The Economist published a survey of the World Economy last fall, For Richer, For Poorer, analyzing trends and cases in income inequality. It’s interesting (airplane) reading, and I agree with their remedies:
- Curb cronyism and enhance competition,
- Remove subsidies for too-big-to-fail financial institutions,
- Shift government spending, from transfers to education, and from older and richer people to younger and poorer ones,
- Reform taxes, making them more efficient and fairer
- Invest in education, beginning with pre-school and including retraining for the less skilled.
I would add to that Reform immigration laws, and Challenge the sense of entitlement.
1- Immigration policy and residence processes for expats are a mess in both Europe and the US, punitive and skewed against stated pro-growth policies.
Populist movements are pushing for ever-lower quotas, punishing long-term residents with established lives and businesses. The resulting trials I’m suffering with UKBA for a simple renewal are a typical of the consequences.
Efforts to be evenhanded with both unskilled and skilled migrants have led to emphasis on integration skills and financial maintenance to the exclusion of economic contribution or achievement. No points are given for stating a business, importing capital, exporting goods, or creating jobs, perverse when growth is the mantra.
It’s impossible to take a long-term perspective in a hostile and changing immigration environment, where I have no assurance that I can stay more than a year at a time.
2- Governments and media promote accumulation of wealth, not creation of innovation, jobs, and markets.
There was a lot of debate about Makers vs. Takers in the recent elections. The current debates about the Fiscal Cliff turns on whether to raise tax rates on the highest 0.1% of incomes and equalize tax rates for investment income and wage income. Republican arguments still focus on not punishing success and the trickle-down benefit of having a high-net-worth cohort who buys and invests.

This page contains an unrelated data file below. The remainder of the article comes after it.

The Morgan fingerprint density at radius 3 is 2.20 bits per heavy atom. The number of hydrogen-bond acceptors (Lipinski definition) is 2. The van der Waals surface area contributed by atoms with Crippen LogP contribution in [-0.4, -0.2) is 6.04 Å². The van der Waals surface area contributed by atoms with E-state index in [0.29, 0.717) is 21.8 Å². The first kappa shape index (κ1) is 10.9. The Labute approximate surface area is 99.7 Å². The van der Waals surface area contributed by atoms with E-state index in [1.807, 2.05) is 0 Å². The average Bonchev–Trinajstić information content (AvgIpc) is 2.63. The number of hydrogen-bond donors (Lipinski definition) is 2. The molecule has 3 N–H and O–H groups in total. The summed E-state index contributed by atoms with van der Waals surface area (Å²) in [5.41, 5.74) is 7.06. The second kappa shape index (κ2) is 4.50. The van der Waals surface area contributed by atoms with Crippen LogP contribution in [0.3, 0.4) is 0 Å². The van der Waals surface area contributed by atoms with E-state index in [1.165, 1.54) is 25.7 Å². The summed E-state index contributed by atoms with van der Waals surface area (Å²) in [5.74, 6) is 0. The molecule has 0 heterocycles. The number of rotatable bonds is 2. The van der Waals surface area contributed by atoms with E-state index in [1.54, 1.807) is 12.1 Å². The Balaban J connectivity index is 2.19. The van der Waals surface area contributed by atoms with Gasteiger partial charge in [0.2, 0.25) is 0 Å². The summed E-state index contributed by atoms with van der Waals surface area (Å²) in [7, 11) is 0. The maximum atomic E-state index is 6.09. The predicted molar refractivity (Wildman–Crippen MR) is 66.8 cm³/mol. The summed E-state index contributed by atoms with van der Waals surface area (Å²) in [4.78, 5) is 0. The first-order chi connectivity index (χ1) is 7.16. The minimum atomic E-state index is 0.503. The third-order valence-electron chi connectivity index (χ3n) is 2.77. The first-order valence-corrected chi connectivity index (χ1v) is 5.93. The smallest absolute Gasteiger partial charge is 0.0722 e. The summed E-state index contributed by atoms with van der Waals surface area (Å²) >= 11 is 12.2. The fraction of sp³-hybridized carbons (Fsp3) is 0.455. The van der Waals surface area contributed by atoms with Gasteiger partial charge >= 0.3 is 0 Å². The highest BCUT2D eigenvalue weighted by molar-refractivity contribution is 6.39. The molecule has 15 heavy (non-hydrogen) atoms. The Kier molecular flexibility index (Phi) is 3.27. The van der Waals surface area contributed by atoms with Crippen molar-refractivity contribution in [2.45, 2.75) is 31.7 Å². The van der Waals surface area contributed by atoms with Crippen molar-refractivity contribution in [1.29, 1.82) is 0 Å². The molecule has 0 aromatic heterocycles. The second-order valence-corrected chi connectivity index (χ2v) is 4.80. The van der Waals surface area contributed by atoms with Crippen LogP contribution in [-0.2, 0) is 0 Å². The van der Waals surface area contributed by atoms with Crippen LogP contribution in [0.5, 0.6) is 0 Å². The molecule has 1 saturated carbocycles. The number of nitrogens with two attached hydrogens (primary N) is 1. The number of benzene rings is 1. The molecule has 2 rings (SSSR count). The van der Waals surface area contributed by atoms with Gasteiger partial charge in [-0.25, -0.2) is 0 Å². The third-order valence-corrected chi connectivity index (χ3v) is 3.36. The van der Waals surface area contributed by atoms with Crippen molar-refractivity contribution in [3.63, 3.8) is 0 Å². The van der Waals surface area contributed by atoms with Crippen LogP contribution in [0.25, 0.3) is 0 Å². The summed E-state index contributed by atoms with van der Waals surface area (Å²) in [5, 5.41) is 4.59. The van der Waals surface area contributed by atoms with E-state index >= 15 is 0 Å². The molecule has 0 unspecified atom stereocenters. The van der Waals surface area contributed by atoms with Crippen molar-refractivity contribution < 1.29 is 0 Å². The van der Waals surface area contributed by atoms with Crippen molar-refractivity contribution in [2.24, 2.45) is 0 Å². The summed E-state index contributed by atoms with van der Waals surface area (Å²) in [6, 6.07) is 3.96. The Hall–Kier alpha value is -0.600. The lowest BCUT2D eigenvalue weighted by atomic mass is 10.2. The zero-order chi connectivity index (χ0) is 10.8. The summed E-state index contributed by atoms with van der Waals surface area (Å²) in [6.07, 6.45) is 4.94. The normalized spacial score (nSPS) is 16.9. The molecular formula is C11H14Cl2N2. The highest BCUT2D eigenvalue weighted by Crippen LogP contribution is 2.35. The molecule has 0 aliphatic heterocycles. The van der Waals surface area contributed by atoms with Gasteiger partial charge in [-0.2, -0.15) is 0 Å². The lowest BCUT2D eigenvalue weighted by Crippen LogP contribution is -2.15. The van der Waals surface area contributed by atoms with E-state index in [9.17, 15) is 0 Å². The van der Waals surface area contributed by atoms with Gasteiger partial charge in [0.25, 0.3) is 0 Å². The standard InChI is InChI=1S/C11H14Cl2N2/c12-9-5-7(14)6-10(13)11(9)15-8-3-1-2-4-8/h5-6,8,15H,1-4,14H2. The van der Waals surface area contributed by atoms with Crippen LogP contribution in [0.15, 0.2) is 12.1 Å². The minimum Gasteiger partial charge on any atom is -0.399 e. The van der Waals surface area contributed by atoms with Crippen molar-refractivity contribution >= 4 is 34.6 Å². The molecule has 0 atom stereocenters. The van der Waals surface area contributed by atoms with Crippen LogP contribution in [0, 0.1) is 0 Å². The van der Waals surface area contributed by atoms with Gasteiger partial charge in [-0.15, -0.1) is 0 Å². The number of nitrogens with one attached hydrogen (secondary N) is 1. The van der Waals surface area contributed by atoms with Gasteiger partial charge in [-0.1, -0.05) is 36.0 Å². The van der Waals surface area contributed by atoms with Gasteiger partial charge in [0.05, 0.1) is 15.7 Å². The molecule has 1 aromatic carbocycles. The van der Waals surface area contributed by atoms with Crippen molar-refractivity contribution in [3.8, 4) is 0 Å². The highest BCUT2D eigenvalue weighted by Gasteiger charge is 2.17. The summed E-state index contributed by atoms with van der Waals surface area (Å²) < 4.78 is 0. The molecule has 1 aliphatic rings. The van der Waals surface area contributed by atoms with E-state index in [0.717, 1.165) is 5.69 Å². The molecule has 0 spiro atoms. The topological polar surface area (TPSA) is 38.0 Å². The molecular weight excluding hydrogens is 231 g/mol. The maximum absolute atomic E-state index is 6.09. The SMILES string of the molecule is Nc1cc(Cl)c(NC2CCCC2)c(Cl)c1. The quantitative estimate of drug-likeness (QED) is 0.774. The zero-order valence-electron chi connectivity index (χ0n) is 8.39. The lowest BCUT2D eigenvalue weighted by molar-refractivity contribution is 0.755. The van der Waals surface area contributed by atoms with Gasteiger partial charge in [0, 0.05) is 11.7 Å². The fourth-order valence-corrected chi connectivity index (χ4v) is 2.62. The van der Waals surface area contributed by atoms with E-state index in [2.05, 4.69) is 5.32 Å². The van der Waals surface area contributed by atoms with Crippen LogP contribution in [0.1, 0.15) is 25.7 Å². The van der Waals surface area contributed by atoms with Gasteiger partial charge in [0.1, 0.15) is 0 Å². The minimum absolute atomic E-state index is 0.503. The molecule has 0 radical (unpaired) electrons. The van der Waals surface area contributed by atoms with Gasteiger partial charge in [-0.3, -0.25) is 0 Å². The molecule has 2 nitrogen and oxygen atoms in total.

Politicians point to small business is a source of innovation and job creation. Government should, therefore, be supporting and incentivizing creative, energetic people who become entrepreneurs. They could scale regulations and fees, facilitate access to capital and resources, provide grants and tax incentives to those who take the risks and work to succeed.
But policies that benefit established wealth do not help those trying to create new wealth. We suffer high health insurance costs, restricted access to funding, and anti-competitive practices in market access. It takes 15% of my time to satisfy legal, financial, and tax reporting requirements every month; my tax rate is double that of Mitt Romney.
And it goes beyond that.
People in the top 5% of the US income distribution earn at least $150,000; the top 1% earn more than $340,000 a year. 0.1% of the population make at least $1.5m, and the top 0.01%, earn $8m or more (average income $24m). The correlation of wealth with achievement, educational attainment or business success, is strong up to the 1%, but weakens rapidly above that. The top .01% is dominated by inherited wealth, celebrities, real estate fortunes, hedge fund managers, and large-company CEOs (Economist).
Not smarter or harder working, more right-place, right time.
I put long hours into the business for little reward at this point: there are a lot of lonely trains and grubby hotel rooms along the road to success. I hope that one day I’ll market my product, improve patient care, generate of revenue, achieve a 30x exit, please my investors, and retire to St. Maartens. But it’s fantastically hard work amidst high risk: I give my investors my very best, every day.
And in return? I got this question yesterday:
The Articles provide first and second distributions to the Founding Members. These members received stock promotion and usually are the last to receive distributions after successful operations and return of capital plus preferential return to investors. It doesn’t look like the founding members have any investment ( skin) in the company but still receive early distributions and strong promotions. We need to examine the capital structure and valuation issues.
This attitude, the primacy of capital investment over sweat investment, really needs to change We are each contributing a lot of value, taking a lot of risk, and the financier's argument that I’m the only one with something to lose get’s worn after my sixth consecutive 12-hour day. We both suffer opportunity costs, reputation risk, and there are mutual financial consequences.
I walked away from job paying 250K/yr to work for less than a quarter of that. If I don’t exit with at least 2M, it wasn’t worth it for me no for my investors.